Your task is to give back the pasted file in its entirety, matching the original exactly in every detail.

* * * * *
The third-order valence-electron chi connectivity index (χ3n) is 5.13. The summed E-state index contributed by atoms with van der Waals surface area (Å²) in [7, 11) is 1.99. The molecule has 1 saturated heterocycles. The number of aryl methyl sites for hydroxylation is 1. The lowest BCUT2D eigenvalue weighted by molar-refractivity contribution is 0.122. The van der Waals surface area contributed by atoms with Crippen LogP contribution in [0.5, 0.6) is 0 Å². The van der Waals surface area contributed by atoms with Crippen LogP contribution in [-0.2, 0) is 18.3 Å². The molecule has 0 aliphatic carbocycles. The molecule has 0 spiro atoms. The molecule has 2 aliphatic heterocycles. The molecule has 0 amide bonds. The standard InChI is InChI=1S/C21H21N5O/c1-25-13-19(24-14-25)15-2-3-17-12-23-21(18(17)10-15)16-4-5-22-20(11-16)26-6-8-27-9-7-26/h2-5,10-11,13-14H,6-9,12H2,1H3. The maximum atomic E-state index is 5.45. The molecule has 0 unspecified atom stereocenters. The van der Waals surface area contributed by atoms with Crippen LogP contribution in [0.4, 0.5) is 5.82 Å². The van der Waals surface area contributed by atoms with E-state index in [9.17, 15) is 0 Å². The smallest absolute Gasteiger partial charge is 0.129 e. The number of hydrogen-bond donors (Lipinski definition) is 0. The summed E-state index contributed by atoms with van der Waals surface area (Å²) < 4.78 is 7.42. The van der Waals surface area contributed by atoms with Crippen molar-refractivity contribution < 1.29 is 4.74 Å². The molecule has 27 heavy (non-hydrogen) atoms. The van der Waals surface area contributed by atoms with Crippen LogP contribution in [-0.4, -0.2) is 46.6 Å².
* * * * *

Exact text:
The third-order valence-electron chi connectivity index (χ3n) is 5.13. The summed E-state index contributed by atoms with van der Waals surface area (Å²) in [7, 11) is 1.99. The molecule has 1 saturated heterocycles. The number of aryl methyl sites for hydroxylation is 1. The lowest BCUT2D eigenvalue weighted by molar-refractivity contribution is 0.122. The van der Waals surface area contributed by atoms with Crippen LogP contribution in [0.5, 0.6) is 0 Å². The van der Waals surface area contributed by atoms with Crippen LogP contribution in [-0.2, 0) is 18.3 Å². The molecule has 0 aliphatic carbocycles. The molecule has 0 spiro atoms. The molecule has 2 aliphatic heterocycles. The molecule has 0 amide bonds. The standard InChI is InChI=1S/C21H21N5O/c1-25-13-19(24-14-25)15-2-3-17-12-23-21(18(17)10-15)16-4-5-22-20(11-16)26-6-8-27-9-7-26/h2-5,10-11,13-14H,6-9,12H2,1H3. The maximum atomic E-state index is 5.45. The molecule has 0 unspecified atom stereocenters. The van der Waals surface area contributed by atoms with Crippen LogP contribution in [0.4, 0.5) is 5.82 Å². The van der Waals surface area contributed by atoms with E-state index in [9.17, 15) is 0 Å². The smallest absolute Gasteiger partial charge is 0.129 e. The number of hydrogen-bond donors (Lipinski definition) is 0. The summed E-state index contributed by atoms with van der Waals surface area (Å²) < 4.78 is 7.42. The van der Waals surface area contributed by atoms with Crippen molar-refractivity contribution < 1.29 is 4.74 Å². The molecule has 27 heavy (non-hydrogen) atoms. The van der Waals surface area contributed by atoms with Crippen LogP contribution in [-0.4, -0.2) is 46.6 Å².